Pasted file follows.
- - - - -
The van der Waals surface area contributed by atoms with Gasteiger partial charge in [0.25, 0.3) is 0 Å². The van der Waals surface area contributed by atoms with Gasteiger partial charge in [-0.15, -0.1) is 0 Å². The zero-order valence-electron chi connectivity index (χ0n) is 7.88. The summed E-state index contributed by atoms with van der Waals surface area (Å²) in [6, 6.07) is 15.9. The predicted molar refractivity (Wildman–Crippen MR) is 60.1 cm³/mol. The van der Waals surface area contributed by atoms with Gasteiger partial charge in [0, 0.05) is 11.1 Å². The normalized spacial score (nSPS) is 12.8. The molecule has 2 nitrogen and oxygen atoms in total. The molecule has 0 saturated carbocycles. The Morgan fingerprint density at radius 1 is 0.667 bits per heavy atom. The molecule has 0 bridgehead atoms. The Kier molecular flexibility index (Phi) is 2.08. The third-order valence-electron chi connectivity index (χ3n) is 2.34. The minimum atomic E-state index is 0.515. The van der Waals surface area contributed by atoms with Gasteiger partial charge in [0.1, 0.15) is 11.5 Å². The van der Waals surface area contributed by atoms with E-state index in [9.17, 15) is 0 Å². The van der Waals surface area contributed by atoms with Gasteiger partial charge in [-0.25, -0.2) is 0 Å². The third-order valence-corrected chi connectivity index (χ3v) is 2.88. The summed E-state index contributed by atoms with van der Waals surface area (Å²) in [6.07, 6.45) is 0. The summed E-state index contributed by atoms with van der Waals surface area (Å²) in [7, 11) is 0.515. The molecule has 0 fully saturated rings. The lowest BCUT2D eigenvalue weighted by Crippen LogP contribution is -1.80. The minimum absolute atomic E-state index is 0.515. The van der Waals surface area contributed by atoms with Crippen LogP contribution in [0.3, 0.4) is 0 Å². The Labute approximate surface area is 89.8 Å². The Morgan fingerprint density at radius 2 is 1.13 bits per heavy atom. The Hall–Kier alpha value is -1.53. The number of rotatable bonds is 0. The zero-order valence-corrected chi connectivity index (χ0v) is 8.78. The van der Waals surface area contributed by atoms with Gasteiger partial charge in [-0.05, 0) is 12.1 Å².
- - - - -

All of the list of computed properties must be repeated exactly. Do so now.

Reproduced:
The van der Waals surface area contributed by atoms with Gasteiger partial charge in [0.25, 0.3) is 0 Å². The van der Waals surface area contributed by atoms with Gasteiger partial charge in [-0.15, -0.1) is 0 Å². The zero-order valence-electron chi connectivity index (χ0n) is 7.88. The summed E-state index contributed by atoms with van der Waals surface area (Å²) in [6, 6.07) is 15.9. The predicted molar refractivity (Wildman–Crippen MR) is 60.1 cm³/mol. The van der Waals surface area contributed by atoms with Gasteiger partial charge in [0, 0.05) is 11.1 Å². The normalized spacial score (nSPS) is 12.8. The molecule has 2 nitrogen and oxygen atoms in total. The molecule has 0 saturated carbocycles. The Morgan fingerprint density at radius 1 is 0.667 bits per heavy atom. The molecule has 0 bridgehead atoms. The Kier molecular flexibility index (Phi) is 2.08. The third-order valence-electron chi connectivity index (χ3n) is 2.34. The minimum atomic E-state index is 0.515. The van der Waals surface area contributed by atoms with Gasteiger partial charge in [0.1, 0.15) is 11.5 Å². The van der Waals surface area contributed by atoms with E-state index in [9.17, 15) is 0 Å². The van der Waals surface area contributed by atoms with Gasteiger partial charge in [-0.25, -0.2) is 0 Å². The third-order valence-corrected chi connectivity index (χ3v) is 2.88. The summed E-state index contributed by atoms with van der Waals surface area (Å²) in [6.07, 6.45) is 0. The summed E-state index contributed by atoms with van der Waals surface area (Å²) in [7, 11) is 0.515. The molecule has 0 fully saturated rings. The lowest BCUT2D eigenvalue weighted by Crippen LogP contribution is -1.80. The minimum absolute atomic E-state index is 0.515. The van der Waals surface area contributed by atoms with Crippen LogP contribution in [0.3, 0.4) is 0 Å². The Labute approximate surface area is 89.8 Å². The Morgan fingerprint density at radius 2 is 1.13 bits per heavy atom. The Hall–Kier alpha value is -1.53. The number of rotatable bonds is 0. The zero-order valence-corrected chi connectivity index (χ0v) is 8.78. The van der Waals surface area contributed by atoms with Gasteiger partial charge in [-0.05, 0) is 12.1 Å².